In my opinion, a lot of startups that build security products are now being born in the cloud, and, with AWS Marketplace, it’s very easy for customers to take advantage of these security services that these startups build and integrate it within their AWS accounts. This is big for the security startup ecosystem and can spur a lot of innovation in security.

What is your favorite Leadership Principle at Amazon and why?

Think Big is one of the leadership principles I really like. The reason is that the ability to think big about any problem that one is trying to solve will allow you to look at the problem across multiple dimensions, and the end result can produce significant impact and a superior customer experience.

What’s the best career advice you’ve ever received?

One of my mentors told me to never give up if the first iteration of a product fails. I have seen that persisting through failures can lead to lot of learning about what customers actually want and, in the long term, helps build valuable customer experiences.

If you could go back, what would you tell yourself at the beginning of your career?

I would have told myself to seek out and work with teams with a growth mindset, along with a strong builder’s culture.

From what I understand, you enjoy table tennis in your free time, correct?

This is a sport I have played since high school and I got into it then. I like the competition and the pace of the game. The margin of error is very low in this game, and I love how the probability of winning changes every minute, making it super competitive and fun.

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Author photo: Ram Ramani

Ram Ramani

Ram is a security solutions architect at AWS focusing on data protection. He works with AWS customers on providing prescriptive architectural guidance on implementing effective security controls for protecting data at rest and in transit.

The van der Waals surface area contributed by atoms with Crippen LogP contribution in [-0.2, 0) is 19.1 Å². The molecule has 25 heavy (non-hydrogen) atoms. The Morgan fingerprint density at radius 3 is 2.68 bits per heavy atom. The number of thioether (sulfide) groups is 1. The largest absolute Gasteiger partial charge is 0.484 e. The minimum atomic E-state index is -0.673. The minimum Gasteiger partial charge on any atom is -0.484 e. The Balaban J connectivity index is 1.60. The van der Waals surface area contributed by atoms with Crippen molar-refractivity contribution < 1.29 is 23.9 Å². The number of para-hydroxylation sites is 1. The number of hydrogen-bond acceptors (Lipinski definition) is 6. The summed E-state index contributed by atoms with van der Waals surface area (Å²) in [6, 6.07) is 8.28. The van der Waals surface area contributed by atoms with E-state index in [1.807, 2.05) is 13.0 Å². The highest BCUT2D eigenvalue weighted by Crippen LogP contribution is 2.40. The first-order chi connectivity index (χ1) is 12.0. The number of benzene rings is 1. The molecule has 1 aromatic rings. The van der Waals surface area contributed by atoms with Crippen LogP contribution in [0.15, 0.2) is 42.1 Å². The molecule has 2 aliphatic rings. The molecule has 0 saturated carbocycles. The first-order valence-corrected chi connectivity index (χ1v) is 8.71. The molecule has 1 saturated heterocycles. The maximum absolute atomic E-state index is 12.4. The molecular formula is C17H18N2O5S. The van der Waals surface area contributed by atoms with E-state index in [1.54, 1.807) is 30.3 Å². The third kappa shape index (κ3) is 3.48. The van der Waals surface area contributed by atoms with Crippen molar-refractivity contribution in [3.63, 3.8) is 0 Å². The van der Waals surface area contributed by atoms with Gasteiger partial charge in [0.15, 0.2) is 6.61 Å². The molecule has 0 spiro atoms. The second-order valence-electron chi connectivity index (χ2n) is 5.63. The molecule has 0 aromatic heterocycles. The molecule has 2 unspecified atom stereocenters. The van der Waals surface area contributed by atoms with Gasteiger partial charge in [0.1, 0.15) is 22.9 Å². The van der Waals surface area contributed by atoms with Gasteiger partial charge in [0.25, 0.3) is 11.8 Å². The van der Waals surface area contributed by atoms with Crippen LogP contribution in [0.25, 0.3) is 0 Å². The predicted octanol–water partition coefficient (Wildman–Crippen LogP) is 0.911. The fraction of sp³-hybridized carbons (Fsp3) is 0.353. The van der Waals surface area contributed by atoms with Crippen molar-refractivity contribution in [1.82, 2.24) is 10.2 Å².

AWS Security Profiles: Colm MacCárthaigh, Senior Principal Engineer

Post Syndicated from Maddie Bacon original https://aws.amazon.com/blogs/security/aws-security-profiles-colm-maccarthaigh-senior-principal-engineer/

AWS Security Profile: Colm MacCarthaigh
In the weeks leading up to re:Invent, we’ll share conversations we’ve had with people at AWS who will be presenting, and get a sneak peek at their work.


How long have you been at AWS and what do you do in your current role?

I joined in 2008 to help build Amazon CloudFront, our content delivery network. These days, I work on Amazon Elastic Compute Cloud (Amazon EC2) and cryptography, focusing on products like AWS Nitro Enclaves and our network encryption.

What’s your favorite part of your job?

Working with smart and awesome people who I get to learn a lot from.

How did you get started in Security?

Around 2000, I became a system administrator for a multiuser university shell service called RedBrick. RedBrick is an old-school Unix terminal service run by students, for students. Thousands of curious people had access to log in, which makes it a very interesting security challenge. We had to keep everything extremely up-to-date and deal with all sorts of nuisances and abuse. I learned how to find and report new kernel vulnerabilities, deal with denial-of-service attacks, and manage campaigns like getting everyone to move to the encrypted SSH protocol rather than Telnet (which was more common at the time). We tried educating users, but in the end I built a client with a one-click SSH to RedBrick button and that did the trick.